In our dedicated self-employed team, specialists work with individuals to create cash flow budgets to understand their business’ affordability and whether they are making a profit or loss.
Where a self-employed Individual Voluntary Arrangement (IVA) is the right solution, the client will go through to the Bespoke IVA Team. The terms of a Bespoke IVA are the same as a standard arrangement, with the same benefits. The specialist team is experienced at putting together 12-month cash flow projections for the business, and at negotiating with business creditors such as HMRC.
Bespoke IVA Team
PayPlan is the only free debt advice organisation to offer flexible in-house support for self-employed IVAs. In addition to working with the client to understand the business’ affordability, advisers will also support with their tax returns. This is to make sure that the company books are in order as it will help to get the creditors on board to approve an IVA.
A flexible approach
Unlike a standard IVA, a bespoke solution takes into consideration what someone can pay over a 12-month period. This means that repayments can be flexible around peaks and troughs in income and seasonality. These measures provide an achievable solution that works around the individual’s circumstances.
It’s important that people who are self-employed can continue trading while repaying their debts. PayPlan works with trade creditors to keep accounts open; as this is often the only way clients can continue bringing in money for payments.
Unique for buy-to-let clients
Regardless of the size of the individual’s portfolio, PayPlan has a unique system to add individual buy to let properties separately. So, properties are treated as individual businesses and not associated with the household income.
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Having a dedicated self-employed team allows PayPlan clients to have a case worker who is familiar with the intricacies of self-employed clients and the desire to protect their business.
I’m an adviser, how can I help self-employed clients with debt advice?
When working with clients who are self-employed, take a realistic approach to put together an affordable, sustainable repayment to their creditors, while protecting their business.
It is possible for their business to survive, and thrive, while they work their way out of the situation.
Five steps to support clients who are self-employed:
A wide range of people are classed as self-employed, including one person businesses such as taxi drivers, partners in a partnership, Directors of Limited Companies and buy-to-let property owners.
- Encourage your client to act as early as possible
By seeking help early, it’s unlikely your client will be forced into bankruptcy. Instead other options such as an Individual Voluntary Arrangement (IVA) or Debt Management Plan (DMP) will allow your client to reduce debt payments to an affordable level while protecting their home and business.
- Work out a cash flow projection
Most likely, business and personal income and expenditures aren’t separated, so the true profitability of their business isn’t known.
Business creditors are more likely to accept offers of repayment if they can see a cash flow projection for the next twelve months projecting the business’s income and expenditure. This helps your client understand how profitable their business is and provides them with a useful business budgeting tool.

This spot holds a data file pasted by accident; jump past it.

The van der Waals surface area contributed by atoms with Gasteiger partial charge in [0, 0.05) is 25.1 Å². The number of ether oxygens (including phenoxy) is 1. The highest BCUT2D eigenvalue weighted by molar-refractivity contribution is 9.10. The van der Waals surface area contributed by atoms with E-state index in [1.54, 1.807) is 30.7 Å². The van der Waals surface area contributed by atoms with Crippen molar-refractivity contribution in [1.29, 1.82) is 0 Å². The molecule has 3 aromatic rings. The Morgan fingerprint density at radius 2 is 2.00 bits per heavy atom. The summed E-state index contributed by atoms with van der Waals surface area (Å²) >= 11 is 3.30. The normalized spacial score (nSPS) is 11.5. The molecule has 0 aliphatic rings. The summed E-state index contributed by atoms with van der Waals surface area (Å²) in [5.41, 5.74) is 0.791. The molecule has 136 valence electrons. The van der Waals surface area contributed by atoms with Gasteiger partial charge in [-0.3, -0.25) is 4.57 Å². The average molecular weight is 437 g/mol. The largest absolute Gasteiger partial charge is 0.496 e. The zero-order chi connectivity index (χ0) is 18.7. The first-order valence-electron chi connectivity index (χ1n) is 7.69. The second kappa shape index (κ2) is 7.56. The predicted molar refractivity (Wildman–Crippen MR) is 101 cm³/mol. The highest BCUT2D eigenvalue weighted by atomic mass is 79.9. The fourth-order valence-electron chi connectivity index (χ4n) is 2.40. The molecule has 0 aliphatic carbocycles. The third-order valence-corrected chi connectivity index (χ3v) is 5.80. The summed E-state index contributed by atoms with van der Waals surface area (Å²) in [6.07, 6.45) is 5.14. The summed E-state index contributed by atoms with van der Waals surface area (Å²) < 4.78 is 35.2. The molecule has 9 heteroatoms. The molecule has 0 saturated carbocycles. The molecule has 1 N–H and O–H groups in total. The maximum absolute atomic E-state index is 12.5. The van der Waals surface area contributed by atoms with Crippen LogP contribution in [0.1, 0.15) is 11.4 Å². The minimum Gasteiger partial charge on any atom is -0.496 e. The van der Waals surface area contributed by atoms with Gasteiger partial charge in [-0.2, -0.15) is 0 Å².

The net profit of the business can be calculated by deducting the business costs from the business income. After making an allowance for Tax and National Insurance, you’ll see how much they can take from the business to pay their personal living costs. After deducting their personal living costs, the amount left over should be an affordable, sustainable amount to offer their creditors.
- Work out which debts need prioritising
In most cases, all unsecured creditors will be treated equally, however where your client is running a business, they may wish to prioritise some of their unsecured debts. For example, they may need to continue paying suppliers in full to guarantee future supply or perhaps they need an overdraft to pay for business running costs until they get paid.
- Consider how different debt solutions may impact a self-employed client
In bankruptcy, they may have difficulty trading as business assets may be sold and they will also be unable to act as a Director of a Limited Company without leave of the court.
A longer-term plan such as a DMP, where creditors are repaid in full over an extended period of time, may not be appropriate as the tax authorities often require payment in full within 12 months, which may be unachievable.
In an IVA, your client will make reduced payments usually for a five to six-year period. If they stick to the terms of the IVA, the remaining debt will be written off at the end. An IVA may be more suitable as interest and charges are frozen and the creditors included in the IVA are unable to take legal action, if the IVA is accepted.
- Will the client’s income will fluctuate?
Consider whether your client’s income fluctuates, as this may affect whether they can afford a regular fixed payment.
If this is the case, a DMP may not be suitable as creditors usually expect a regular payment. However, payments in an IVA can be flexible, taking into account any seasonal fluctuations.
For example, if your client is a gardener and receives most of their income in summer and not as much in winter, your client can make payments as and when they receive their income, rather that needing to make a payment every month.